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Conservationists slam Hopkins’ plans for new ITV HQ

hopkins itv hq

Conservationists have warned that Hopkins’ plans to redevelop ITV’s headquarters and studios on London’s South Bank will ‘seriously compromise’ the high-profile riverside site

The broadcaster submitted plans last summer to demolish CH Elsom & Partners’ 1974 London Television Centre to make way for its new home.

Under Hopkins’ plans, two towers of 31 and 14 storeys would be built on the site between Waterloo and Blackfriars bridges, providing about 44,400m² of offices, 3,600m2 of television studios, 210m² of retail space and 213 homes.

But The Twentieth Century Society has written to Lambeth Council objecting to the scheme.

Its letter stated: ’[We] consider the proposed new development will cause harm to the character and appearance of the conservation area and the neighbouring buildings.

’This is due to its greatly increased height and generic mass, which fails to correspond to the strong architectural horizontality of the neighbouring architecture; its extensive and generic use of bland glass curtain walling, and the poorly considered way that the building relates to the riverside at Queens Walk.’

Tess Pinto, conservation adviser at the society, said the South Bank was given conservation status in the 1980s in part because of the buildings within it, and also because of the spaces around those buildings

She said: ’It is important to ensure sensitive changes to existing buildings and spaces, and that any new development is of appropriate quality to the status and appearance of the area. This is not the case with this proposed new development, which we feel would seriously compromise the special qualities of the area.’

Lambeth council is due to decide on the application at a meeting on 6 February. Planning officers have recommended approval of Hopkins’ proposals.

However, it has emerged that the plans will face extra viability scrutiny from the Greater London Authority (GLA), because they only offer 10 per cent affordable housing.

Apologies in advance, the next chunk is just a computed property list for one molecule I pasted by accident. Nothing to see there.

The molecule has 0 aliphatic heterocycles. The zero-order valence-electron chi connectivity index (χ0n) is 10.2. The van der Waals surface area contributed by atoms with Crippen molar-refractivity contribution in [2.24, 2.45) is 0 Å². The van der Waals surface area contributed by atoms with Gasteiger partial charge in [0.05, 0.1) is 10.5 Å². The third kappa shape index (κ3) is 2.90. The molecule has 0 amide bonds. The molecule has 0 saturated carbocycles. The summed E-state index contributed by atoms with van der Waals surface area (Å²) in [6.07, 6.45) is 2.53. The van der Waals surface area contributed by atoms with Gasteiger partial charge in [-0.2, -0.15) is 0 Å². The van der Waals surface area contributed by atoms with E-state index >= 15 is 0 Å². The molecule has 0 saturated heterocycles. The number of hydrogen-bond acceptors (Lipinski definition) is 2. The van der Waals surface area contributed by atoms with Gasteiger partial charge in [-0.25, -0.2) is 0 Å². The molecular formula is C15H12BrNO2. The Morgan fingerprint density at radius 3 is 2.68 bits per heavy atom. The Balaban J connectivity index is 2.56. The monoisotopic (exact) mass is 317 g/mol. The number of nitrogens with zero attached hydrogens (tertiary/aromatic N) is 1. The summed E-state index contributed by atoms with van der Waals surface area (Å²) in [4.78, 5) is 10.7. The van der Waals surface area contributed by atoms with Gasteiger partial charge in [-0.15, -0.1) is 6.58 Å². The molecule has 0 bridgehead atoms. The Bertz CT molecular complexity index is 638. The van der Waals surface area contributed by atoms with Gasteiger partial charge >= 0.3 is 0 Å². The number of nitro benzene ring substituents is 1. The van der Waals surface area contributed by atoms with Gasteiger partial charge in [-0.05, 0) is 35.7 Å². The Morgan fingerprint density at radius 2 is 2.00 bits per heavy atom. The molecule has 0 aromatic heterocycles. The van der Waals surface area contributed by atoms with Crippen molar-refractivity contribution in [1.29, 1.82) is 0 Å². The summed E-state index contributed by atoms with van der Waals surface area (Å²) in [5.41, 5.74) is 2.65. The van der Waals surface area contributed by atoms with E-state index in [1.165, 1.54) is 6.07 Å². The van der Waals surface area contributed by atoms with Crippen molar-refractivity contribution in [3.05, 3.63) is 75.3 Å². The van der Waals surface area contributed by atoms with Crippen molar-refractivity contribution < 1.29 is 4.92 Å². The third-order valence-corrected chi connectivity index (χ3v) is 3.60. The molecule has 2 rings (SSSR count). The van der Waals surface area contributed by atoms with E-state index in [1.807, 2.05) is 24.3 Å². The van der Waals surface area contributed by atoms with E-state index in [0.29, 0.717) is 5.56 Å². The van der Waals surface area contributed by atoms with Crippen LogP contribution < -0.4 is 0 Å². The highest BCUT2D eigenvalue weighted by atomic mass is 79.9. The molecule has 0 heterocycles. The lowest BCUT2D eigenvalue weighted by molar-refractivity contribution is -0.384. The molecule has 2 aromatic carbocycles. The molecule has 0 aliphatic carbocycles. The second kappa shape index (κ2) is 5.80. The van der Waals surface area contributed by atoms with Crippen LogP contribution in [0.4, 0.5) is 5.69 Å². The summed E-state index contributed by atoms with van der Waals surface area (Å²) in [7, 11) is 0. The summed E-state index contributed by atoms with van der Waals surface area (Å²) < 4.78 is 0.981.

City Hall is set to use recently adopted planning powers to review the scheme as it progresses, in order to get closer to the mayor’s target level of 35 per cent of new homes being affordable.

A report by the GLA said the scheme’s proposal for 22 on-site affordable units out of 213 was ‘wholly unacceptable’.

‘GLA officers will robustly scrutinise the viability assessment to maximise affordable housing provision in the context of the mayor’s affordable housing and viability supplementary planning guidance,’ it added.

‘An early stage review will be required and, if after further interrogation the maximum level of affordable provision is still below 35 per cent, a late stage review will be required.’

ITV has offered £3.7 million in funding for offsite affordable housing, but this would only raise the amount of affordable housing provided to a maximum of 16 per cent.

An independent review of the site value and construction costs, commissioned by the GLA, identified that the scheme could provide a financial surplus in excess of £50 million.

However, a report by planning officers said: ‘ITV’s offer of 22 intermediate units, together with a £3.7 million payment in lieu towards the offsite provision of affordable housing, is considered to be the maximum feasible amount that can be provided by the development.

‘Given the level of affordable housing being offered, officers have therefore balanced the development’s viability and public benefits flowing from ITV returning to occupy the site.’

The officer report praised the design of both buildings, but called for improvements to the interface between the scheme and the riverbank promenade Queen’s Walk.

In a planning document prepared on behalf of ITV, Hopkins last year said the existing London Television Centre production centre was becoming outdated.

The design and access statement said: ‘The building fabric and services are dated and no longer support the needs of ITV, nor reflect the open and collaborative way in which ITV works.’

‘A new building also has the potential to strengthen and contribute to the Strategic Cultural Area.’

Construction could begin by the end of this decade.

View the planning application in full here

The london studios itv

The london studios itv

Source: Soloman McKenzie

ITV’s London studios


Readers' comments (2)

  • Meanwhile, lurking next door, is Lasdun's IBM building, virtually unknown today but really fascinating. How long will it last?

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  • The Hopkins proposal has a far more satisfactory ground plane arrangement, including the relationship to the riverside, than what currently exists. What is the problem?

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